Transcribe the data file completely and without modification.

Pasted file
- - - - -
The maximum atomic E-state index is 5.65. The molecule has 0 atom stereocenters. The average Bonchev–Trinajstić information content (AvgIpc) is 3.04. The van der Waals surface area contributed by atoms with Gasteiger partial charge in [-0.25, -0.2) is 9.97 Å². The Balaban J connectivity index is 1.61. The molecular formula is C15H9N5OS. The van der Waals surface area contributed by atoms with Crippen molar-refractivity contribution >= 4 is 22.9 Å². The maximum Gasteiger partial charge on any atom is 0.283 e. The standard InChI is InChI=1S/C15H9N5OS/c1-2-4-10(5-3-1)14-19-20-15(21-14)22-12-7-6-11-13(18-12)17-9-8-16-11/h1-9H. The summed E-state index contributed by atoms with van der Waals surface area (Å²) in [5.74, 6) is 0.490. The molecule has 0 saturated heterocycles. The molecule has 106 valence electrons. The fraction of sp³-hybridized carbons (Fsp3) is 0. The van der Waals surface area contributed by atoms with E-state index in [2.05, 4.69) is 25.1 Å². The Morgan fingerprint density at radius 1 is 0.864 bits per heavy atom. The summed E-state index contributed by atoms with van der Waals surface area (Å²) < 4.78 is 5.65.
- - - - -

The maximum atomic E-state index is 5.65. The molecule has 0 atom stereocenters. The average Bonchev–Trinajstić information content (AvgIpc) is 3.04. The van der Waals surface area contributed by atoms with Gasteiger partial charge in [-0.25, -0.2) is 9.97 Å². The Balaban J connectivity index is 1.61. The molecular formula is C15H9N5OS. The van der Waals surface area contributed by atoms with Crippen molar-refractivity contribution >= 4 is 22.9 Å². The maximum Gasteiger partial charge on any atom is 0.283 e. The standard InChI is InChI=1S/C15H9N5OS/c1-2-4-10(5-3-1)14-19-20-15(21-14)22-12-7-6-11-13(18-12)17-9-8-16-11/h1-9H. The summed E-state index contributed by atoms with van der Waals surface area (Å²) in [5.74, 6) is 0.490. The molecule has 0 saturated heterocycles. The molecule has 106 valence electrons. The fraction of sp³-hybridized carbons (Fsp3) is 0. The van der Waals surface area contributed by atoms with E-state index in [2.05, 4.69) is 25.1 Å². The Morgan fingerprint density at radius 1 is 0.864 bits per heavy atom. The summed E-state index contributed by atoms with van der Waals surface area (Å²) < 4.78 is 5.65.